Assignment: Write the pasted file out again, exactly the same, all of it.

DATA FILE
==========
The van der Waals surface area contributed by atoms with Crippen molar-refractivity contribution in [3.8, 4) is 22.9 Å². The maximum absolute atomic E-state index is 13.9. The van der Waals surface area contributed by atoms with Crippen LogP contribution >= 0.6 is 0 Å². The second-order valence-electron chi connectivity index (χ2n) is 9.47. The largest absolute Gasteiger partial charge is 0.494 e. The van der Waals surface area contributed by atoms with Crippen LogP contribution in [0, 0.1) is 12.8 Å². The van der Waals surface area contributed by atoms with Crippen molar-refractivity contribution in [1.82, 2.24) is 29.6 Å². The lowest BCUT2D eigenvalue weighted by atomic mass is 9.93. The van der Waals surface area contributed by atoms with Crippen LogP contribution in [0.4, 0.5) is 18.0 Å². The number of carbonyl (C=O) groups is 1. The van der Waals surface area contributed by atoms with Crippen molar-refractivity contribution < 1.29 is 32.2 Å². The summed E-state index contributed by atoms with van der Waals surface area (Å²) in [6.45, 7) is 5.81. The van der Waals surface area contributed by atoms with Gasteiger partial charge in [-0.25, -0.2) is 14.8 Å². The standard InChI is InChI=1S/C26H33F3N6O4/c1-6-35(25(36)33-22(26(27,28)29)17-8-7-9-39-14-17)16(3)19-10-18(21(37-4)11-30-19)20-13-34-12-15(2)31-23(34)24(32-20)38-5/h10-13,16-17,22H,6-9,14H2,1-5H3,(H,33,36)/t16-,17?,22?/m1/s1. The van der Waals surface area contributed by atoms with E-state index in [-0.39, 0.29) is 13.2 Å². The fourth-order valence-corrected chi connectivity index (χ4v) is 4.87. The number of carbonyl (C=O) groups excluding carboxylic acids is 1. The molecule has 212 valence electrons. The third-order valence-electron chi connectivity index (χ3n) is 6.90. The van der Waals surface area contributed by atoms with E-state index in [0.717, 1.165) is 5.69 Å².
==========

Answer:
The van der Waals surface area contributed by atoms with Crippen molar-refractivity contribution in [3.8, 4) is 22.9 Å². The maximum absolute atomic E-state index is 13.9. The van der Waals surface area contributed by atoms with Crippen LogP contribution >= 0.6 is 0 Å². The second-order valence-electron chi connectivity index (χ2n) is 9.47. The largest absolute Gasteiger partial charge is 0.494 e. The van der Waals surface area contributed by atoms with Crippen LogP contribution in [0, 0.1) is 12.8 Å². The van der Waals surface area contributed by atoms with Crippen molar-refractivity contribution in [1.82, 2.24) is 29.6 Å². The lowest BCUT2D eigenvalue weighted by atomic mass is 9.93. The van der Waals surface area contributed by atoms with Crippen LogP contribution in [0.4, 0.5) is 18.0 Å². The number of carbonyl (C=O) groups is 1. The van der Waals surface area contributed by atoms with Crippen molar-refractivity contribution < 1.29 is 32.2 Å². The summed E-state index contributed by atoms with van der Waals surface area (Å²) in [6.45, 7) is 5.81. The van der Waals surface area contributed by atoms with Gasteiger partial charge in [-0.25, -0.2) is 14.8 Å². The standard InChI is InChI=1S/C26H33F3N6O4/c1-6-35(25(36)33-22(26(27,28)29)17-8-7-9-39-14-17)16(3)19-10-18(21(37-4)11-30-19)20-13-34-12-15(2)31-23(34)24(32-20)38-5/h10-13,16-17,22H,6-9,14H2,1-5H3,(H,33,36)/t16-,17?,22?/m1/s1. The van der Waals surface area contributed by atoms with E-state index in [-0.39, 0.29) is 13.2 Å². The fourth-order valence-corrected chi connectivity index (χ4v) is 4.87. The number of carbonyl (C=O) groups excluding carboxylic acids is 1. The molecule has 212 valence electrons. The third-order valence-electron chi connectivity index (χ3n) is 6.90. The van der Waals surface area contributed by atoms with E-state index in [0.717, 1.165) is 5.69 Å².